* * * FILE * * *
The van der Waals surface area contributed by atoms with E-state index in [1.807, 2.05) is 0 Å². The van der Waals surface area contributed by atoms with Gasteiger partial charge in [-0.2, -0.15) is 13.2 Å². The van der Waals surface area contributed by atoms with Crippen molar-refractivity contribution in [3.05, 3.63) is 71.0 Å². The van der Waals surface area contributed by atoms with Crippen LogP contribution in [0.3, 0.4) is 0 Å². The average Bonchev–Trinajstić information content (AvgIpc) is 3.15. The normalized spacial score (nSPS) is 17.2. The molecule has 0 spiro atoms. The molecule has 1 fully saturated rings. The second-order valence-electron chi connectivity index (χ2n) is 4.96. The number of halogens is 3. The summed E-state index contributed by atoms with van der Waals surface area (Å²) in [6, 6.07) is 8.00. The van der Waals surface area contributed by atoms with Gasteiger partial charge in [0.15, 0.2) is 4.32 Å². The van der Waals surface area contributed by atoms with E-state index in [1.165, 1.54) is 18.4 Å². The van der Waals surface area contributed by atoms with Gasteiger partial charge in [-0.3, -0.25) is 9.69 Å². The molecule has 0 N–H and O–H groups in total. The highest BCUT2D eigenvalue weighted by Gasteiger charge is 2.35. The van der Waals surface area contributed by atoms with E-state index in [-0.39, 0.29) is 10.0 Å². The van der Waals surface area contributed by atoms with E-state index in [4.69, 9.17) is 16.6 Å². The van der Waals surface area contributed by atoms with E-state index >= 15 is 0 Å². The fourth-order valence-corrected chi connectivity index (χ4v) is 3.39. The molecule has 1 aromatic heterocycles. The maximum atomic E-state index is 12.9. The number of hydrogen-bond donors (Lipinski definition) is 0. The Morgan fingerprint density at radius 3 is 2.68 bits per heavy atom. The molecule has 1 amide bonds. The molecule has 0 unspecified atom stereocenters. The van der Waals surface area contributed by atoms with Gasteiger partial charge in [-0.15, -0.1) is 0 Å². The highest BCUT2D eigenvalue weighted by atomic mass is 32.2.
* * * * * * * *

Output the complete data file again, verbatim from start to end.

The van der Waals surface area contributed by atoms with E-state index in [1.807, 2.05) is 0 Å². The van der Waals surface area contributed by atoms with Gasteiger partial charge in [-0.2, -0.15) is 13.2 Å². The van der Waals surface area contributed by atoms with Crippen molar-refractivity contribution in [3.05, 3.63) is 71.0 Å². The van der Waals surface area contributed by atoms with Crippen LogP contribution in [0.3, 0.4) is 0 Å². The average Bonchev–Trinajstić information content (AvgIpc) is 3.15. The normalized spacial score (nSPS) is 17.2. The molecule has 0 spiro atoms. The molecule has 1 fully saturated rings. The second-order valence-electron chi connectivity index (χ2n) is 4.96. The number of halogens is 3. The summed E-state index contributed by atoms with van der Waals surface area (Å²) in [6, 6.07) is 8.00. The van der Waals surface area contributed by atoms with Gasteiger partial charge in [0.15, 0.2) is 4.32 Å². The van der Waals surface area contributed by atoms with E-state index in [1.165, 1.54) is 18.4 Å². The van der Waals surface area contributed by atoms with Gasteiger partial charge in [-0.3, -0.25) is 9.69 Å². The molecule has 0 N–H and O–H groups in total. The highest BCUT2D eigenvalue weighted by Gasteiger charge is 2.35. The van der Waals surface area contributed by atoms with E-state index in [-0.39, 0.29) is 10.0 Å². The van der Waals surface area contributed by atoms with E-state index in [4.69, 9.17) is 16.6 Å². The van der Waals surface area contributed by atoms with E-state index >= 15 is 0 Å². The fourth-order valence-corrected chi connectivity index (χ4v) is 3.39. The molecule has 1 aromatic heterocycles. The maximum atomic E-state index is 12.9. The number of hydrogen-bond donors (Lipinski definition) is 0. The Morgan fingerprint density at radius 3 is 2.68 bits per heavy atom. The molecule has 1 amide bonds. The molecule has 0 unspecified atom stereocenters. The van der Waals surface area contributed by atoms with Gasteiger partial charge in [-0.15, -0.1) is 0 Å². The highest BCUT2D eigenvalue weighted by atomic mass is 32.2.